Setting in The Legend of Sleepy Hollow
Setting Examples in The Legend of Sleepy Hollow:
The Legend of Sleepy Hollow 3
"The horizon was of a fine golden tint, changing gradually into a pure apple green, and from that into the deep blue of the mid- heaven. A slanting ray lingered on the woody crests of the precipices that overhung some parts of the river, giving greater depth to the dark gray and purple of their rocky sides...." See in text (The Legend of Sleepy Hollow)
This delicate description of the sun’s setting over the Hudson Valley seems to evoke Ichabod Crane’s state of inner serenity and hopefulness as he approaches the festivities. This an example of the pathetic fallacy, a literary device by which a character’s inner emotions are described through descriptions of an external landscape.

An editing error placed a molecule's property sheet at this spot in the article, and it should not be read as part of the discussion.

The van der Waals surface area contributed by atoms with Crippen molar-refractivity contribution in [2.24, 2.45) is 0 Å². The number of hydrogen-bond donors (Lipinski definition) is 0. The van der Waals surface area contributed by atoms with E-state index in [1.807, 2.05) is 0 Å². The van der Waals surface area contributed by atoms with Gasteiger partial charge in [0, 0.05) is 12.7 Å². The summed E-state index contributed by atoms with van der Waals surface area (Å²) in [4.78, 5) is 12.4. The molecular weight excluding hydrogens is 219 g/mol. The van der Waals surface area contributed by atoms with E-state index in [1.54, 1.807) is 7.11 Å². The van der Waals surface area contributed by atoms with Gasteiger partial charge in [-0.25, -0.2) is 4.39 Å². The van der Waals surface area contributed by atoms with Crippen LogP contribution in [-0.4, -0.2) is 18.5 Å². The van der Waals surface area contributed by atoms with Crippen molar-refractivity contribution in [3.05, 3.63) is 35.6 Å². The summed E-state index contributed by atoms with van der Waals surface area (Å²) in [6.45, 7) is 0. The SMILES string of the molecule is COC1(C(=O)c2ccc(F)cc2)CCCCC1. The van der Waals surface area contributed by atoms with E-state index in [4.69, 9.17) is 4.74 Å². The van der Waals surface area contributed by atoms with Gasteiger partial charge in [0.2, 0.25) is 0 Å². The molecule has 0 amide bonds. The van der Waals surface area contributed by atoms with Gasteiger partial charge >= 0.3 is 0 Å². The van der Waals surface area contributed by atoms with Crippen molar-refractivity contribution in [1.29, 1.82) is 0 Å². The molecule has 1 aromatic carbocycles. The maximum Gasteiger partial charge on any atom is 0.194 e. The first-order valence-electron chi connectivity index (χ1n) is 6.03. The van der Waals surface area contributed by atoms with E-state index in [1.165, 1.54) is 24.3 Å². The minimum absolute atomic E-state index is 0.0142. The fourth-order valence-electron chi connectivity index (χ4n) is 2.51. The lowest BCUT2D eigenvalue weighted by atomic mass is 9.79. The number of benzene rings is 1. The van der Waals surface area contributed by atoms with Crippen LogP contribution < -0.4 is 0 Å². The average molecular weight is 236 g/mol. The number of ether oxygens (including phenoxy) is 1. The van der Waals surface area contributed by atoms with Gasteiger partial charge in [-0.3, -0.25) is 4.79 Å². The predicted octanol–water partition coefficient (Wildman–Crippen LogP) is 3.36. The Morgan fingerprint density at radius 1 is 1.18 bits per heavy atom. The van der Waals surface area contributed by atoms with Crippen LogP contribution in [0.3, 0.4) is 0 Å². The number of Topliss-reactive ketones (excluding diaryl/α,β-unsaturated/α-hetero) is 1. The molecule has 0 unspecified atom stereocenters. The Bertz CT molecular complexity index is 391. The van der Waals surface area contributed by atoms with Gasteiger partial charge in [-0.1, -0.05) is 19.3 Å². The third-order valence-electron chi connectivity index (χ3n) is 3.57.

"However wide awake they may have been before they entered that sleepy region, they are sure, in a little time, to inhale the witching influence of the air, and begin to grow imaginative, to dream dreams, and see apparitions...." See in text (The Legend of Sleepy Hollow)
Even those who are not originally born in Sleepy Hollow feel its effects after living there for a while. The list of purported effects—which affect one’s perception of the world—are likely to be felt in the story, setting the stage for a ghostly apparition later on.
"Certain it is, the place still continues under the sway of some witching power..." See in text (The Legend of Sleepy Hollow)
According to Knickerbocker’s research, Sleepy Hollow is a place given to superstitions. The land seems to cast a spell over its inhabitants. The source of dreamlike apparitions is the landscape itself, which provides the perfect backdrop for ghostly encounters—including frightening ones. The setting foreshadows Ichabod’s encounter with a ghost by providing just the right place for it.